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I haven't used hihats in eons
Old 20th May 2006
  #25
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Maybe Dr. Dre's influence on the music, when talking his snare drum sound, is that it's usually loud. Teddy was one of the first to make the snare drum LOUD.
One thing that I've noticed about his (dre's) snares is that they are stereo and very layered.

Many of the older recordings, like Whodini's "Friends" and "I'm a Ho", even "Planet Rock" 808 claps and snares are bangin loud. The kick drum wasn't always that way. Kick drums like 808's weren't cut loud until T La Rock "It's Yours" and RUN Dmc's King of Rock album.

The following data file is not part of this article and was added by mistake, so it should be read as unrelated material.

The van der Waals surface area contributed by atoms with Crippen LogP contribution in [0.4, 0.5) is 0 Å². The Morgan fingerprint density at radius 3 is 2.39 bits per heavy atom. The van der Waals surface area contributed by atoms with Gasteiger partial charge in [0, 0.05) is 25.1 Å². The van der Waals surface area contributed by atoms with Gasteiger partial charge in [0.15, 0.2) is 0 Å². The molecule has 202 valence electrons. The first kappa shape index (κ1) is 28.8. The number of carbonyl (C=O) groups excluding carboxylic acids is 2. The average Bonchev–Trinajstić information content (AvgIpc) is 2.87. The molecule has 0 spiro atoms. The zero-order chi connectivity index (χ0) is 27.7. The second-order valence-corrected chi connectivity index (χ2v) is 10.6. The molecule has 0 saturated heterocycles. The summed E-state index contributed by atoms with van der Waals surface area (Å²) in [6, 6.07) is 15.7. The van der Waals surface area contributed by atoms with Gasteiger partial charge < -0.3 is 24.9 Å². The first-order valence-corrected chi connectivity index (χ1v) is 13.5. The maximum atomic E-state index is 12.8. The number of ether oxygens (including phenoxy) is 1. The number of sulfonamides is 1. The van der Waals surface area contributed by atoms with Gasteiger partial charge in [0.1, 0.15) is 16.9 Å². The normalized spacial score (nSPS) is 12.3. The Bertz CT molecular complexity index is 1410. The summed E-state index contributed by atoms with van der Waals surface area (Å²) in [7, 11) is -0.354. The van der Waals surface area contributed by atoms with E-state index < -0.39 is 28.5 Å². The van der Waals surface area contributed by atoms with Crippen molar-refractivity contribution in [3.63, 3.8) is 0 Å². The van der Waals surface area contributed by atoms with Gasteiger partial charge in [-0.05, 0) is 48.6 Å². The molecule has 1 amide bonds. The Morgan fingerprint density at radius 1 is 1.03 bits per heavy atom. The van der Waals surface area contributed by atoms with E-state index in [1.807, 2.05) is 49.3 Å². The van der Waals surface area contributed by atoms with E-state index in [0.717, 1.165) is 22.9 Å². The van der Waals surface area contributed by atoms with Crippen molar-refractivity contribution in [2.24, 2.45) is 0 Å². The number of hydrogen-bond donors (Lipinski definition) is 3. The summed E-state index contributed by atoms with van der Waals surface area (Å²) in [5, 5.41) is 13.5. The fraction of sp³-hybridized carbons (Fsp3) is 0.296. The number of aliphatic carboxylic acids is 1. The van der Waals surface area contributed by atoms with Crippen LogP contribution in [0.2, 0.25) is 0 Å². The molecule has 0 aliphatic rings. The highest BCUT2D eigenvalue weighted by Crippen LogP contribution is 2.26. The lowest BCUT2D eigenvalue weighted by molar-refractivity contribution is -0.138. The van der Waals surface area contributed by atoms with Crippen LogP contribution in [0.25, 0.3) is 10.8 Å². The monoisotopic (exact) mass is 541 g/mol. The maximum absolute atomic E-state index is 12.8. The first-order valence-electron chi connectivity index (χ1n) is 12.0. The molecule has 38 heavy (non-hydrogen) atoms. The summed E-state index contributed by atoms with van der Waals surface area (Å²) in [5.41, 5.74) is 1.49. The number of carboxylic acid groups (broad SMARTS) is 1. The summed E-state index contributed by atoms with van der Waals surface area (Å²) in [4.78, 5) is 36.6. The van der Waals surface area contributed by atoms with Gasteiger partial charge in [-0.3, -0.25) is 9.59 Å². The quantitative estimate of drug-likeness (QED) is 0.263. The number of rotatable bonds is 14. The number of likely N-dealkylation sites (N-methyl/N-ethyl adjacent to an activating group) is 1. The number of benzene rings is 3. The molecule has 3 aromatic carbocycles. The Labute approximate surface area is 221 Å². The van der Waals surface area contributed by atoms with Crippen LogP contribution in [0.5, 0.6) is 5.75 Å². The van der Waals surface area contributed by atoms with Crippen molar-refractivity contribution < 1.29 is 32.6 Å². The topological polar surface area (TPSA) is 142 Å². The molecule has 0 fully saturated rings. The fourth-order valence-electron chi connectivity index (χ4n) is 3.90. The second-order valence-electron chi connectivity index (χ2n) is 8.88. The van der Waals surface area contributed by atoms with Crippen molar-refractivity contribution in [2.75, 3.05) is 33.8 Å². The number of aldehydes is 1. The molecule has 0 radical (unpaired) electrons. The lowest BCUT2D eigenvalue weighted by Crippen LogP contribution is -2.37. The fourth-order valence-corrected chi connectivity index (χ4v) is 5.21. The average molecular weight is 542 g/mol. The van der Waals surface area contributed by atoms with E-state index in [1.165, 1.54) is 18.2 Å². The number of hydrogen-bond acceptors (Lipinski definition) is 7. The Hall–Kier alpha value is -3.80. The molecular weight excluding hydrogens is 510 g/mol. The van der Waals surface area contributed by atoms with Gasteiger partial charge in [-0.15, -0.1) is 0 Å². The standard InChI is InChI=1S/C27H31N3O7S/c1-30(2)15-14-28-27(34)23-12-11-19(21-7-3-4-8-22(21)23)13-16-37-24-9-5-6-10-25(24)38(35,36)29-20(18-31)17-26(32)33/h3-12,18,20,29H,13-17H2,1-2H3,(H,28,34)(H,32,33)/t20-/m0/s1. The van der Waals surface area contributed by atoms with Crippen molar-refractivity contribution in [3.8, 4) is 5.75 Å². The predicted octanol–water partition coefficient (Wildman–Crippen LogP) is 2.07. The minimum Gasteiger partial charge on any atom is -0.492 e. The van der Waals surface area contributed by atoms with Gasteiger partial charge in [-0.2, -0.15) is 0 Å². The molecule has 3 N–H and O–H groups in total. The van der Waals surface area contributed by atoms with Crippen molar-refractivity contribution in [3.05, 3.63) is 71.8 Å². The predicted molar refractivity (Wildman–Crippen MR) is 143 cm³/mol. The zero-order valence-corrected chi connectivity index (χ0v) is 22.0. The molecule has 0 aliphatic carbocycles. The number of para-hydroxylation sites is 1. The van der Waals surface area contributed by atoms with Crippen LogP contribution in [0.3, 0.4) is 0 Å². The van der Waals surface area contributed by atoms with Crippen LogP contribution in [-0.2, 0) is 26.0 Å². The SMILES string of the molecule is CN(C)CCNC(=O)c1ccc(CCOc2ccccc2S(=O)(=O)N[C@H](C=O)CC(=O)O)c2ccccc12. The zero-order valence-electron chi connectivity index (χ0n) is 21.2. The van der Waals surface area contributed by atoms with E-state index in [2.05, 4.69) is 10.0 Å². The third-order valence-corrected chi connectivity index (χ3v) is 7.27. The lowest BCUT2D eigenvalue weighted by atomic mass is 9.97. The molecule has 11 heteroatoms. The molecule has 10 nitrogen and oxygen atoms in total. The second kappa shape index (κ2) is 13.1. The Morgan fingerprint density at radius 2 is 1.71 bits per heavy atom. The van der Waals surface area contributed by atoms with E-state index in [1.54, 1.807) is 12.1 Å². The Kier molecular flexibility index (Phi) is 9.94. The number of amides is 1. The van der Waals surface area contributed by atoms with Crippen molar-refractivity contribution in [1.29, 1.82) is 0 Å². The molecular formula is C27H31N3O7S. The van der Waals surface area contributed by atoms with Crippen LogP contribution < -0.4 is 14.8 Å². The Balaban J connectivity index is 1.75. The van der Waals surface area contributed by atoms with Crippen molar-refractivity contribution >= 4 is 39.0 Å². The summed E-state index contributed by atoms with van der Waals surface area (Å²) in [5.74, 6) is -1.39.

I guess my favorite records are the ones where the snare or clap or stick is really snapping, and you used to be able to dance to rap music. :-)

BaseJase
Illynoise
Old 20th May 2006
  #26
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Honestly I believe that "Every Trend in Hip Hop Production is determined by the...."

F*CKIN' GEAR USED!!!

78'-82': Live band/disco breaks

82'-'87: drum machine/synth combo (808,909,dmx,linndrum)

87'-97': sampling drum machine/workstation (sp1200, MPC, ASR, etc.)

97'-01': workstation freakin' presets (triton, triton, and mo' trition)

01'-04': the return of the sampling drum machine (sped up soul and rock samples) and the "drum machine/synth combo" (various down south flavors) but really they both never really left.

04'-present: the virtual era a.k.a. anything goes...or as questlove put it "the age of irony"